Garden Thyme

4 Easy Tips To Make Tulips Last Longer

It’s tulip time! Tulips are my favorite flower! They only bloom for about a month and I am always sad to see them go in late spring. Cut tulips are also short lived, but through trial and error I have discovered four easy tips to make tulips last longer and I am happy to share them with you!

Farmhouse kitchen with ironstone and tulips

In my previous post I shared these lovely white tulips that I received for my birthday. Anytime I have fresh tulips I like to make them last as long as possible. Over the years I have found a few little tricks to keep them around the house for a few extra days.

Farmhouse tablescape pretty tulips in ironstone pitcher on a farm table

If tulips are relatively fresh from the florist then the stems will still be rigid and the majority of the leaves will be upright. Most of the petals will be tight and closed. I have found that they will only stay upright for one day. A little floral preservative packet or crushed aspirin added to the water may help them stay fresher. By the second day they are starting to droop as you can see in the picture above.

Beautiful French Country Farmhouse dining room with fresh tulips

This is actually my favorite stage. I love the way they gently open up and fall gracefully over the sides of a vase or container. I like to display my tulips in a medium sized antique ironstone pitcher in the center of my farm table. White tulips are especially pretty in the spring sunshine!

Don't toss those tulips yet! Tips for making tulips last longer

By day three most people would toss these out! The leaves and some of the stems are starting to rot, but most of the petals are still intact so I always keep them for as long as possible.

Tulip arranging tips for making tulips last longer

Here are four easy tips to make tulips last longer:

1. Remove ALL of the foliage and cut about 1/4 off the ends of each stem. If there are any rotten areas I completely cut them off. A few tulips should be cut shorter for the center of the arrangement because they will not all fit down fully to the bottom of the tight vase. (You can add a little more floral preservative or crushed aspirin to a separate cup of “rain temperature” water and slowly pour the water down in the vase no more than 1/2 way up. Too much water will cause the flowers to decompose faster.)

2. Find a compact vase which tapers toward the bottom. This is important because it will help support the flowers.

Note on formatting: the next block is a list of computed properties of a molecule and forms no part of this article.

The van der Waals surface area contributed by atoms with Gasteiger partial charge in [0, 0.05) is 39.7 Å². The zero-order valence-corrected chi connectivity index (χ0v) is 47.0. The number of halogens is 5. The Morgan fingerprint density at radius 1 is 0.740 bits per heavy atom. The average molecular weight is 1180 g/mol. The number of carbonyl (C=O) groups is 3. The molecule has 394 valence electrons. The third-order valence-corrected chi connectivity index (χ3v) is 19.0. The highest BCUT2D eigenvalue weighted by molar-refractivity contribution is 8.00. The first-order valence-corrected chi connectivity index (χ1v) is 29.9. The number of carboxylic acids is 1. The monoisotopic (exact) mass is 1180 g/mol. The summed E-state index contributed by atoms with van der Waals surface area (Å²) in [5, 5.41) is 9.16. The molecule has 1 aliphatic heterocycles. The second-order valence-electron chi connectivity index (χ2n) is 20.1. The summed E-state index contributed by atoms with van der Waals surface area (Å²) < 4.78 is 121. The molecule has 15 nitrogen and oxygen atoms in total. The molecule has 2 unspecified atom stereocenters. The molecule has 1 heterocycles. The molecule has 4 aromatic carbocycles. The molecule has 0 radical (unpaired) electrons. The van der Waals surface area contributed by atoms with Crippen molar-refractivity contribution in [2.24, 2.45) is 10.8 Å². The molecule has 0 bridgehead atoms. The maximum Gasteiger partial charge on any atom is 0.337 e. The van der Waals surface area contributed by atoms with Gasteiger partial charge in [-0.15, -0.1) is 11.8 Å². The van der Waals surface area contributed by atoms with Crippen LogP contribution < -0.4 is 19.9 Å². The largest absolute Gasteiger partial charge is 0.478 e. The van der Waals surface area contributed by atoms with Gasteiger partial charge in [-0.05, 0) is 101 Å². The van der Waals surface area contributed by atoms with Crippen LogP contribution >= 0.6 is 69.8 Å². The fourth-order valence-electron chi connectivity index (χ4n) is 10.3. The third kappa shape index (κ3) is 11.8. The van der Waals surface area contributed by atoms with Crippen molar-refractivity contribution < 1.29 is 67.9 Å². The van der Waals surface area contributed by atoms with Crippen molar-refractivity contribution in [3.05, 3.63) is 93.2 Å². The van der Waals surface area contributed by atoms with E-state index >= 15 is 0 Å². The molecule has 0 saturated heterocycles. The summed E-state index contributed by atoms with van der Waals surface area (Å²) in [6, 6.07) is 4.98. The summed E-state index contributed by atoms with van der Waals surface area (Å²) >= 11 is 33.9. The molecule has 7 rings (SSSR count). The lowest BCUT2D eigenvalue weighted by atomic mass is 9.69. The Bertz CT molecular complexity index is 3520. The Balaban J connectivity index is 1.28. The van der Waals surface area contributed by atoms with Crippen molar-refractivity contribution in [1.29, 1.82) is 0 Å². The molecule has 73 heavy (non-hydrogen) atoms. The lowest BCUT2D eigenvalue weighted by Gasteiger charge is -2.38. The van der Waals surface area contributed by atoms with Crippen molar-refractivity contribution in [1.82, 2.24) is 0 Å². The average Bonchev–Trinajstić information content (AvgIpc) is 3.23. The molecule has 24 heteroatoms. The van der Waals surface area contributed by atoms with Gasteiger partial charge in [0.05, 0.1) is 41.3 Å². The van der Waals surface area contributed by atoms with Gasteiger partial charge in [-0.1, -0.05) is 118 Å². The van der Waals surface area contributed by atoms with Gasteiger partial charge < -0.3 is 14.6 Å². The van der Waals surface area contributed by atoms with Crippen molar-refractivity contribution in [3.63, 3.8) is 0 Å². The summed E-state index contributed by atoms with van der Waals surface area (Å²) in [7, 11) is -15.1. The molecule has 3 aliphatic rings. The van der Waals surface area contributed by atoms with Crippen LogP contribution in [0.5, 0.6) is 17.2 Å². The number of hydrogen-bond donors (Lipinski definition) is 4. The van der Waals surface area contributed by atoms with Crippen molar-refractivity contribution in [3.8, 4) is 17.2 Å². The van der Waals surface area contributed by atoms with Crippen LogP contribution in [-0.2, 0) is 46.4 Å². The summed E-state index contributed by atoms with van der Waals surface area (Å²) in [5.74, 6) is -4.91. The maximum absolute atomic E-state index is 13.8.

Pretty shabby chic tulip bouquet for spring

Now I have created a lovely arrangement that will usually last two days longer than the original bouquet with all the foliage. The petals are starting to drop on the third morning of being rearranged in the smaller vase. This indicates that it’s time to change the container again.

How to make tulips last longer

3. Remove the tulips carefully and cut them even shorter to be placed in a smaller, tighter container or vase.

Enjoy tulips longer by making small bouquets

At this point the petals are very fragile and many will fall off, handle with care.

4. Lastly, make two (or more) small bouquets from whatever tulips are still intact and tie them tightly with twine about 1/4 inch under the petalsTwo smaller bouquets will fit down into one container and look like one larger bouquet, but they will stand up better because they are more compact. Of course you could also use two separate holders for two bouquets if you prefer.

Tulips in ironstone with vintage marble eggs Easter vignette

This smaller arrangement will last about two more days. I enjoy what is left of my tulips in any pretty, small vase or container I can find and I like to style them in different vintage vignettes. I don’t mind the “patina” of the slightly brown tips. It reflects the different colors and crazing in my old ironstone pieces that I love so dearly, and the tulips look so beautiful to me at this stage too!

To summarize, here are four easy ways to making tulips last longer after you have originally displayed them for a couple of days:

  1. Remove all foliage and cut stems 1/2 inch shorter than they were, (or more if stems are decomposing).
  2. Place them in a medium vase which has a tight taper toward the bottom. This help them stand upright. This arrangement should last 1-2 days longer than the original arrangement.
  3. When petals start to droop or drop, carefully remove the tulips and cut them even shorter, about 1/2 way down from the bloom.
  4. Use twine to tie up two (or more) small tight bouquets. Place them in a smaller, tighter vase or several small containers. You should get 1-2 days more enjoyment from your remaining tulips.

Pretty brocante Easter Vignette with white tulips, vintage Easter postcard, ironstone

As the old saying goes, “Nothing good lasts forever,” but when it comes to pretty tulips I will take all the extra days I can get!

I hope these four tips will help you get more enjoyment out of your tulips too!

Happy spring!


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  • Reply Diana

    I’m a flower lover, too, Amber. In fact, I once worked for a florist–and loved it! Your “new” blog is just lovely–best wishes on your launch 🙂 If you’re looking for link parties, I have one with three other gals called Vintage Charm. We go live Thursdays at 8 am. It’s small, but specifically vintage oriented. Hope you’re having a great week–

    April 6, 2017 at 1:21 am
    • Reply Amber Lyon Ferguson

      Thanks for stopping by Diana! I will definitely be linking up!

      April 6, 2017 at 1:25 am

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